With Sunaina on the restaurant floor, and Jyotin looking after the accounts (it's great what ten years at Barclays can do for you), you'd do well to find a much more complementary team of people.

"We're lucky," says Sunaina. "Between me and my two brothers, we're quite defined by the roles we've fallen into, because of the skillsets each of us has. When opening a restaurant, I'll lead on the front of house and operations, with Karam on the kitchen side, with my elder brother [Jyotin] telling us not to spend too much money."

There's no switching off, because its an obsession for each of us

It should go without saying that starting up any business is a stressful experience. But that doesn't compare to what it's like when your siblings are involved. "Work never stops," says Sunaina. "Whenever we're together, we're always talking about food and restaurants. And restaurants, and restaurants. There's no switching off because for each of us it's become an obsession.

"On the positive side, you get things done so much quicker, and ultimately you do have the same end goal. Even if that means shouting and screaming at each other. In a way you don't have to be as diplomatic as you would with non-family members – we tend to get to the point a lot quicker."

With all the expertise in the room, those running the subsidiary restaurants certainly aren't any worse off either. As a trained sommelier, Sunaina makes sure the wine lists are all on point. Though it can't be the easiest job when you're tasked with matching Taiwanese gua bao or traditional Indian chatpata to an appropriate vino.

"Generally speaking, Italian wines go well with Italian food, and French wines go well with French food. With Bao I worked with Wai-Ting, who looks after operations there, and we did the wine list together. I think what's important is when I'm not on site, she understands the thought process behind the wine so she can pass that on to staff."

Even with her obvious enthusiasm for wine (she indulges me on her adventures unearthing some esoteric Polish and Croatian varieties), Sunaina suggests passing on knowledge is definitely a two-way road. "Sandia at Bubbledogs? I can learn a lot from her when it comes to champagne."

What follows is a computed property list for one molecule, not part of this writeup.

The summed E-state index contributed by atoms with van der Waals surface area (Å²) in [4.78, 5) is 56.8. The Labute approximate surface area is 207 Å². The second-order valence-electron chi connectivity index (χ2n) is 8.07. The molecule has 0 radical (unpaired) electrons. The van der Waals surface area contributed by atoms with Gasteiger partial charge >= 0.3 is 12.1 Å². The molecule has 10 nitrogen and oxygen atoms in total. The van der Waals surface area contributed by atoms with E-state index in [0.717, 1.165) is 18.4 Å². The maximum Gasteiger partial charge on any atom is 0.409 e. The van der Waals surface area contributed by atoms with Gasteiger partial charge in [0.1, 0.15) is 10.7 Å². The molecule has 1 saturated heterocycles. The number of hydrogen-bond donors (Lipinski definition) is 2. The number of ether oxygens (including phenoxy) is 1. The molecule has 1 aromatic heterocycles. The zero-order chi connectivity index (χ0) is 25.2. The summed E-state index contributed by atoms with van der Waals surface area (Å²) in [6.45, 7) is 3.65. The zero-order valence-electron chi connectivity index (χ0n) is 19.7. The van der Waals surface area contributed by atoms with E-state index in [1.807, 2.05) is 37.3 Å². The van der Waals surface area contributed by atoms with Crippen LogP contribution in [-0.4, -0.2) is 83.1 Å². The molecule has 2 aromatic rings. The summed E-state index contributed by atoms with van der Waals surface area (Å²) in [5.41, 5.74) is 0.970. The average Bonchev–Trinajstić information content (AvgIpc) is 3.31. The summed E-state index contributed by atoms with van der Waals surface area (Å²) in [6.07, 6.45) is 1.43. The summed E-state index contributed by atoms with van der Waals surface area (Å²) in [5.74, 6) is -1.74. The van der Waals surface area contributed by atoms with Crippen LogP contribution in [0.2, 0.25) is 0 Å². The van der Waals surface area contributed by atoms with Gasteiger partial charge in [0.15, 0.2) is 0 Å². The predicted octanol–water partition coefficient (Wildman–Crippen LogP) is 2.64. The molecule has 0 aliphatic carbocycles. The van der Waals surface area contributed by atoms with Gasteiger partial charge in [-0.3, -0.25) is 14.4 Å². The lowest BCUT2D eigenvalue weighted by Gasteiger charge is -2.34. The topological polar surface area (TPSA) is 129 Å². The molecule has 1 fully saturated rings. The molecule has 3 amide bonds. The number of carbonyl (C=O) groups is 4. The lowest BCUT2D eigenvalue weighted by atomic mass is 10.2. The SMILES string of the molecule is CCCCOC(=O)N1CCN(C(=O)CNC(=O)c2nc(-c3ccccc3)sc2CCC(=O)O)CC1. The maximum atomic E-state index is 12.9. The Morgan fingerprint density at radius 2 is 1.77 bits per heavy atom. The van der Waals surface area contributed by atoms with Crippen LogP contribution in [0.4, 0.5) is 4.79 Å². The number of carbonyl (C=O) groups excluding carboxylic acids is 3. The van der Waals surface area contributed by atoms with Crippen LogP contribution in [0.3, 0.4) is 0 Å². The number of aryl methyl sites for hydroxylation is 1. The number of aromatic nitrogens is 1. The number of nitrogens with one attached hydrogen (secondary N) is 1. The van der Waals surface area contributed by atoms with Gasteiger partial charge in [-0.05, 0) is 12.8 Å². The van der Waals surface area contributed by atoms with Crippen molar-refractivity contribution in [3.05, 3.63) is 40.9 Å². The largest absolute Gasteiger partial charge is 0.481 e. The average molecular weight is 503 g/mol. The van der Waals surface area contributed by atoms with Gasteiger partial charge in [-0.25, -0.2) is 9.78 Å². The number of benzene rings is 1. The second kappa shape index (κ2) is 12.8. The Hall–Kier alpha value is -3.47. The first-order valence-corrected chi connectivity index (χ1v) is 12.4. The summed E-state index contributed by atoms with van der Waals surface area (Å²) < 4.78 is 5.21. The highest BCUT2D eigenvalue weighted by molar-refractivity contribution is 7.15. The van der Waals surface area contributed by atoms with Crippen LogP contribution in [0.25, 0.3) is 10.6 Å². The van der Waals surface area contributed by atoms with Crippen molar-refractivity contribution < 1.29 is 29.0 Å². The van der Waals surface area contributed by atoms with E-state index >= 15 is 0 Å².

Dishes at Michelin-starred Gymkhana

Dishes at Michelin-starred Gymkhana

Spend ten minutes talking to a Sethi and you very much get the impression that they're thinking about what's next on the boil. Their latest project – Motu in Battersea– is what we've come to expect; that is, not something they've attempted before. You could describe their most recent venture as similar to an Indian takeaway, only more bona fide than the kind that we're used to.

"It'll be indulgent home-style Indian food. We'll be giving the customer the compete meal, packaged really nicely, with food cooked to the standard you'd find in our restaurants," says Karam. "You order what we're calling a Feast Box – choose your curry, or biryani or mixed grill. Then three sides – naan, pilau, chutney. And then the dessert."

The kitchen will be based in Battersea, and with the help of Deliveroo will deliver only to Chelsea, Fulham, Wandsworth, and also to some areas of Putney. "Ideally we'll open more than one if liked by the public and the system works," says Karam.

Seeing as much of the Sethis' success is down to predicting the next big thing, and seeing as they've yet to get it wrong, I ask Karam what London'll next go weak at the knees for.

"Ethnic cuisine," he says. "Everything from southeast Asian to more regional Asian, which is the more exciting thing for me. I went to Kiln [the new sister restaurant to Smoking Goat] the other day, which is bloody good. The quality of the produce, the punchiness of the cuisine, in a great vibe-y environment. That whole style very much fits, in my mind, with the perfect current day restaurant." Who am I to argue with that?